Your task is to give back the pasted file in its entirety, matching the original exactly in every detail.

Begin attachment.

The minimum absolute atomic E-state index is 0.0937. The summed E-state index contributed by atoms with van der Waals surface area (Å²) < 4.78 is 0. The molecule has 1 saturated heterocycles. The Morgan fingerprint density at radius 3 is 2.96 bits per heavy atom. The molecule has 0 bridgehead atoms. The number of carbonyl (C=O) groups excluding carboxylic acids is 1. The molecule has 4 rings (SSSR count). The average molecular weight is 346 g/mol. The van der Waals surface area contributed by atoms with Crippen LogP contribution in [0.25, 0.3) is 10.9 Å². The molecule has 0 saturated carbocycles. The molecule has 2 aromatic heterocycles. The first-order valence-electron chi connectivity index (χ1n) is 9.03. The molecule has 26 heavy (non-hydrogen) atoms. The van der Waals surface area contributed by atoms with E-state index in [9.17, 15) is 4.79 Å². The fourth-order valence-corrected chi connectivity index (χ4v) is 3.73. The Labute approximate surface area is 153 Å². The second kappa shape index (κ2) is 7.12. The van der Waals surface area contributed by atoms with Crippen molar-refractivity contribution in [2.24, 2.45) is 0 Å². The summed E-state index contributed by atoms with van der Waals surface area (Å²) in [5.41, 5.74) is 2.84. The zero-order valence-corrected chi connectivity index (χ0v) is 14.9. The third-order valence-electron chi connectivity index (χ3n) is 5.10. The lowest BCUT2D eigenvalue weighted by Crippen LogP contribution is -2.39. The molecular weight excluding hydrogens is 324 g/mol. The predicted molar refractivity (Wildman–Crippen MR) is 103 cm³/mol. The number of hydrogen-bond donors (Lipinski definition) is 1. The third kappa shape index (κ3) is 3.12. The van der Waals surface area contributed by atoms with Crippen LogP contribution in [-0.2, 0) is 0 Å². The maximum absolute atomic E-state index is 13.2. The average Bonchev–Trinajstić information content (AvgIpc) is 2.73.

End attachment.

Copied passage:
The minimum absolute atomic E-state index is 0.0937. The summed E-state index contributed by atoms with van der Waals surface area (Å²) < 4.78 is 0. The molecule has 1 saturated heterocycles. The Morgan fingerprint density at radius 3 is 2.96 bits per heavy atom. The molecule has 0 bridgehead atoms. The number of carbonyl (C=O) groups excluding carboxylic acids is 1. The molecule has 4 rings (SSSR count). The average molecular weight is 346 g/mol. The van der Waals surface area contributed by atoms with Crippen LogP contribution in [0.25, 0.3) is 10.9 Å². The molecule has 0 saturated carbocycles. The molecule has 2 aromatic heterocycles. The first-order valence-electron chi connectivity index (χ1n) is 9.03. The molecule has 26 heavy (non-hydrogen) atoms. The van der Waals surface area contributed by atoms with E-state index in [9.17, 15) is 4.79 Å². The fourth-order valence-corrected chi connectivity index (χ4v) is 3.73. The Labute approximate surface area is 153 Å². The second kappa shape index (κ2) is 7.12. The van der Waals surface area contributed by atoms with Crippen molar-refractivity contribution in [2.24, 2.45) is 0 Å². The summed E-state index contributed by atoms with van der Waals surface area (Å²) in [5.41, 5.74) is 2.84. The zero-order valence-corrected chi connectivity index (χ0v) is 14.9. The third-order valence-electron chi connectivity index (χ3n) is 5.10. The lowest BCUT2D eigenvalue weighted by Crippen LogP contribution is -2.39. The molecular weight excluding hydrogens is 324 g/mol. The predicted molar refractivity (Wildman–Crippen MR) is 103 cm³/mol. The number of hydrogen-bond donors (Lipinski definition) is 1. The third kappa shape index (κ3) is 3.12. The van der Waals surface area contributed by atoms with Crippen LogP contribution in [-0.2, 0) is 0 Å². The maximum absolute atomic E-state index is 13.2. The average Bonchev–Trinajstić information content (AvgIpc) is 2.73.